Um, doesn’t look like that coffee table rule of 16-18″ from couch was applied in the Portland living room photo. It has always looked weird to me that the coffee table is floating in the room equidistant from the couch and chairs. After all, the chairs have their own table between them on which they can set a drink. As long as I’m on a roll, not crazy about the side tables either; they seem too high and spindley & matchy.
I know it doesn’t sound like it, but I liked this post. So, fascinating to see how other people live!

Megan Lynch

This post comes at such the right time! or wrong for me…..I have a 1 year old sectional that is super comfy, custom indoor/outdoor fabric, lovely lines…… but after being in our new home for a little over a year I realize it’s too big for the space. When we have guests people don’t sit in a row on the sofa, there is always a haggle for the one swivel chair or people pull-in chairs from our kitchen table. I’m really wishing I bought a smaller sofa with 2 chairs. Any posts about the best way to sell furniture? I’m not ready or in a place to take a few $K hit by just letting my sofa loose on craigslist for a dime. I know Chairish? are there others?

Mary E

I want to use a swivel chair in my new “Small House” living room. How about a post on great swivels that don’t look like MY grandma’s!!

Sahaja Carpenter

This was a FANTASTIC post! So glad you put the floor plans, like others mentioned below.
I am wondering – can you guys do a mini post on how you style vases? Seriously, u guys are amazing at botanicals and filling a space with them esp horizontally. And I can never do it the same. Even a round of up of pictures to look at to reference. I tried pinterest-ing it as I just got one of those open circle vases and no idea what to put in it.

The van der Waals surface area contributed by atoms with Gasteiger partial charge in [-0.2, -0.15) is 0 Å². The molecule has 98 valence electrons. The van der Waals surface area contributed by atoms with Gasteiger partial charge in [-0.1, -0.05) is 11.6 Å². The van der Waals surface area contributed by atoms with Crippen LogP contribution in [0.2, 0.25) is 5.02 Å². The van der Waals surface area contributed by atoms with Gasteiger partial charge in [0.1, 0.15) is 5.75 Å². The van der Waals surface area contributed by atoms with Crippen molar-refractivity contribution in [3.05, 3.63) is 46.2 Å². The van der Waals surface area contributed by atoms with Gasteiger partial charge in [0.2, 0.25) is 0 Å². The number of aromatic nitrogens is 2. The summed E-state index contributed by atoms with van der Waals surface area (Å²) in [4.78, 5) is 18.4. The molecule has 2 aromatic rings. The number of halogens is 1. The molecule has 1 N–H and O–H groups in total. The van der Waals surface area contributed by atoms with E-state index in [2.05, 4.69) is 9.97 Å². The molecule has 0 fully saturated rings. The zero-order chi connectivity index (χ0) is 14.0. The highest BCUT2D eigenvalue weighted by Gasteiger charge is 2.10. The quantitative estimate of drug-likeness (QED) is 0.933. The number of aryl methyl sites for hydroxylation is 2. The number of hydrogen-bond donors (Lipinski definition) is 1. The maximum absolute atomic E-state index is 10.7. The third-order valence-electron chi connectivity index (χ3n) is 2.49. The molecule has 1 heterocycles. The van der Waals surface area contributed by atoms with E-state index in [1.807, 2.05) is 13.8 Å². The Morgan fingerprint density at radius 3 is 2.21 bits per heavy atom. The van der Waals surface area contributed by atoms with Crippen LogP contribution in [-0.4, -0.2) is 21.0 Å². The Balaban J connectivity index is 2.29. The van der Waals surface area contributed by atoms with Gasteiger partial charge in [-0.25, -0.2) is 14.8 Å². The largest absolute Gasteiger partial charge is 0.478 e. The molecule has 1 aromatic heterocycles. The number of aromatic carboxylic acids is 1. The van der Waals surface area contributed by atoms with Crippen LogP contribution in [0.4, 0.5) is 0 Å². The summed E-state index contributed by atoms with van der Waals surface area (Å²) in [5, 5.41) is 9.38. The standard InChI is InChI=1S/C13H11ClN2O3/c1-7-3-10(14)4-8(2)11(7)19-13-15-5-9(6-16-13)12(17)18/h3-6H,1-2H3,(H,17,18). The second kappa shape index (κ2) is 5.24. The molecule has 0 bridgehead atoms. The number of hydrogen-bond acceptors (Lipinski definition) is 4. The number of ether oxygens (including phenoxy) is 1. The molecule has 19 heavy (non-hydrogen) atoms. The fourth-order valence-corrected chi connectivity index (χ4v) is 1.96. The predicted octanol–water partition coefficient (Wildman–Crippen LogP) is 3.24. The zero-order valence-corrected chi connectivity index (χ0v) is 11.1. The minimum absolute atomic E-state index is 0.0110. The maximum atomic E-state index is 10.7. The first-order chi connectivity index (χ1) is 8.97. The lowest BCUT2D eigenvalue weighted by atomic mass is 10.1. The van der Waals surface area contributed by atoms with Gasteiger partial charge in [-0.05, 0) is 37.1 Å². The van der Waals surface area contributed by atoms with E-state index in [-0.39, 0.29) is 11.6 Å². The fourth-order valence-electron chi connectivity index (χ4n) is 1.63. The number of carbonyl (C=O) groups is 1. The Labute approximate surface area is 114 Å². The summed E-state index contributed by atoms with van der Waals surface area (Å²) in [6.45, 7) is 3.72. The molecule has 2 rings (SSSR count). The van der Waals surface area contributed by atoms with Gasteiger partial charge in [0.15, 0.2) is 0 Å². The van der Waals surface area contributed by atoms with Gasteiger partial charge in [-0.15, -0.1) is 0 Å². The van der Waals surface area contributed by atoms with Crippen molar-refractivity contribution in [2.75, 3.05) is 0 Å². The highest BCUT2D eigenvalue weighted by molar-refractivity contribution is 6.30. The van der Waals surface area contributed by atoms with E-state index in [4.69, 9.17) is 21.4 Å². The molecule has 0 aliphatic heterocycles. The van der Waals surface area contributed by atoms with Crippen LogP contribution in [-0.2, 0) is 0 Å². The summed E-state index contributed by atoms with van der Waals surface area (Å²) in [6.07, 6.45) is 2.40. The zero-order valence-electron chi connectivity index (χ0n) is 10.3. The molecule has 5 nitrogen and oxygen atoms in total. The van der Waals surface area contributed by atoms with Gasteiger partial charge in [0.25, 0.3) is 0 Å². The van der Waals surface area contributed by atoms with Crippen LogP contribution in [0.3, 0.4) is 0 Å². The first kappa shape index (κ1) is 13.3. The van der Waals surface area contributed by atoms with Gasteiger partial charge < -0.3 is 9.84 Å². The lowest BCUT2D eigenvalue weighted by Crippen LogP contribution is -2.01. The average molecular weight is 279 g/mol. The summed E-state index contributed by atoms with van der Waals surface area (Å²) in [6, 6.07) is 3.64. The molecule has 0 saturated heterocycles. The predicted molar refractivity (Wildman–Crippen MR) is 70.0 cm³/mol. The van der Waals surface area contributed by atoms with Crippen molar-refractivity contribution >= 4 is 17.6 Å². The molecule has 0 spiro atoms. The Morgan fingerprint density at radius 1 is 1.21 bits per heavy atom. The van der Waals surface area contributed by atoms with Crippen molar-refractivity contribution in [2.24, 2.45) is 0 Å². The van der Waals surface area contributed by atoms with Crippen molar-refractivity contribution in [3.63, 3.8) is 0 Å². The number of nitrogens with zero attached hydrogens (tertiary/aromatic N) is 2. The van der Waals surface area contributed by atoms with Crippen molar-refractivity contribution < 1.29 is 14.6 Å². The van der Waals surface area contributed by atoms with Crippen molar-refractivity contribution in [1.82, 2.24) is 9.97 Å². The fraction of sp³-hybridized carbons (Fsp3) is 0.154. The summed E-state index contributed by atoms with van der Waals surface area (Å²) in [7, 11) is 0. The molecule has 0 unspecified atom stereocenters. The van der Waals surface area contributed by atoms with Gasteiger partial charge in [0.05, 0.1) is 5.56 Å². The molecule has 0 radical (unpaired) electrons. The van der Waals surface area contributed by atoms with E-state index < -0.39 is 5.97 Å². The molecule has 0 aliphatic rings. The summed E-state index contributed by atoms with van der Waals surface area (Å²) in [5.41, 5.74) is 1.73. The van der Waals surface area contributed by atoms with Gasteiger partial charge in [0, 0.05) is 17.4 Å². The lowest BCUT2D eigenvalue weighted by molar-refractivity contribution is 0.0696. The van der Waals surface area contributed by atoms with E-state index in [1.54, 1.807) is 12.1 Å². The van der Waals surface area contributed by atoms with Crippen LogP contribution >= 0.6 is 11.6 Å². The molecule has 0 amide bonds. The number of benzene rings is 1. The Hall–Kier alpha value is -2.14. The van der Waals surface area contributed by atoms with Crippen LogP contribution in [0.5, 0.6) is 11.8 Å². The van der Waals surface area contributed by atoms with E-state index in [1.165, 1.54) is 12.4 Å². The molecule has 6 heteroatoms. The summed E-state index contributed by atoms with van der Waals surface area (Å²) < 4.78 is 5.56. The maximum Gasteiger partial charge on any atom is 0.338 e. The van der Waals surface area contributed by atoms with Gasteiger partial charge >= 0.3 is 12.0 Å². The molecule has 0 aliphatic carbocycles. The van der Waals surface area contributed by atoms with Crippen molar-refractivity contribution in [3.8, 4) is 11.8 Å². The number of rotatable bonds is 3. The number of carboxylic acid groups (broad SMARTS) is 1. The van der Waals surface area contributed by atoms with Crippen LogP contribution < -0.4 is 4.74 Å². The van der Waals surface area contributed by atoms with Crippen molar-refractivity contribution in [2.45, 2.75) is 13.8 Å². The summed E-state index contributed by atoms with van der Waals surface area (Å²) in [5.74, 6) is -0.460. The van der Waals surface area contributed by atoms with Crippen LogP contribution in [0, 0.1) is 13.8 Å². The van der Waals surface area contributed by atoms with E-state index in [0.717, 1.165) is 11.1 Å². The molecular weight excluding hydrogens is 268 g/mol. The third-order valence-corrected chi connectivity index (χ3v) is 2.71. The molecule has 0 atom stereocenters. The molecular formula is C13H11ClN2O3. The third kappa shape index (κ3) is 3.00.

This is really fantastic!!! I have been loving your posts on styling tips and layouts!!

I could really use some personalized help. We built a house but it has a very large and awkward great room. 20’ ceilings, windows (going to 9’) flanking the 20’ tall focal fireplace, room dimensions of 17’ width by 28’ long, 8’ stairwell pony wall in the middle on the left side, tv long wall on the right.

I’d love to send a few pics and have your team take a look and advise on it.


Great post that came at the right time as I stare at all of my rooms wondering how I can improve them. We have a long and narrow living room that we’ve laid out in several different ways since moving in, but it seems like an impossible space to make functional and nice-looking at the same time. It’s a pass through room with three doorways total plus a fireplace. Ideally it’d be zoned into a sitting area and a play area with some additional seating, but I just can’t figure out what type of furniture or layout would make this work.


This is legit one of the most helpful posts I’ve ever read on this site! While the descriptions were great, seeing the floorpans in before-and-after mode is genius — it really illustrated the points you were making. I could read one of these a week!! Well done 🙂


This was such a useful and interesting post! I’ve never commented before but just had to say how wonderful this was. More please!

Jess A

This was fun but would have been soooo much more satisfying with some afters from the ladies! Maybe you can do an update post if any of them send you new pics?


Julie, you’re my hero!! I have agonized over my living room and never in a million years would I have thought to put swivel chairs under that window, but who doesn’t love a swivel chair or two?! I can’t wait to find all the perfect pieces for the layout you came up with… I may end up sending you the mood board before I purchase all the things so I don’t regret this living room again! Thanks so much!!


This post was so informative! Please keep making actionable, accessible content like this. Would love to see before / after layouts for reader photos for other key rooms (dining, bedroom, etc)


This post is so helpful! We live in a small 1000 sq ft house and just bought a new sofa with reversible chaise and smaller PB recliner to go in our living room, but the way we arranged them seems awkward. There is a limit to where we can place them in the room because of the front door/ pass through to the next room. I would love some recommendations if you have time!


Thank you Emily! This article is so helpful!

Can you please advise what are the dimensions for Molly’s living room?


This was a great post! I once bought a chunky sofa for my living room and on a floor plan it looked like it would fit, with 24″ on either side of the armrests. But when I got it in, I realized it was too large for the space. Thankfully I was able to move it into the basement but I wonder, is there a way that one would’ve been able to predict it wouldn’t have worked otherwise?